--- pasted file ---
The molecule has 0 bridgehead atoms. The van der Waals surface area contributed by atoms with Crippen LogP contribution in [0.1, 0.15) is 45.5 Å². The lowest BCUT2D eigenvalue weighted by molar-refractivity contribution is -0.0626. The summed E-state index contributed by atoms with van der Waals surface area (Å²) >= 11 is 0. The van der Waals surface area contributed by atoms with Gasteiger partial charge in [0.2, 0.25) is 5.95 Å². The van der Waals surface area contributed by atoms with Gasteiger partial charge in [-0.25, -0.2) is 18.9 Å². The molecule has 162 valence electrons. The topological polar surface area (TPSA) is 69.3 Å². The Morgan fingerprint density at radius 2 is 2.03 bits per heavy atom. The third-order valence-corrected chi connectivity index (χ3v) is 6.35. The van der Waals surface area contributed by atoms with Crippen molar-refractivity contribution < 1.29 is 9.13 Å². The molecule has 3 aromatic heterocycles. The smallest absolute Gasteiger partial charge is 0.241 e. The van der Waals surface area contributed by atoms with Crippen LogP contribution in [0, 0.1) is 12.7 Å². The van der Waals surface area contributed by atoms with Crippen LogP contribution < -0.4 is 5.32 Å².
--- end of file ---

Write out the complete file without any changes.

The molecule has 0 bridgehead atoms. The van der Waals surface area contributed by atoms with Crippen LogP contribution in [0.1, 0.15) is 45.5 Å². The lowest BCUT2D eigenvalue weighted by molar-refractivity contribution is -0.0626. The summed E-state index contributed by atoms with van der Waals surface area (Å²) >= 11 is 0. The van der Waals surface area contributed by atoms with Gasteiger partial charge in [0.2, 0.25) is 5.95 Å². The van der Waals surface area contributed by atoms with Gasteiger partial charge in [-0.25, -0.2) is 18.9 Å². The molecule has 162 valence electrons. The topological polar surface area (TPSA) is 69.3 Å². The Morgan fingerprint density at radius 2 is 2.03 bits per heavy atom. The third-order valence-corrected chi connectivity index (χ3v) is 6.35. The van der Waals surface area contributed by atoms with Crippen molar-refractivity contribution < 1.29 is 9.13 Å². The molecule has 3 aromatic heterocycles. The smallest absolute Gasteiger partial charge is 0.241 e. The van der Waals surface area contributed by atoms with Crippen LogP contribution in [0, 0.1) is 12.7 Å². The van der Waals surface area contributed by atoms with Crippen LogP contribution < -0.4 is 5.32 Å².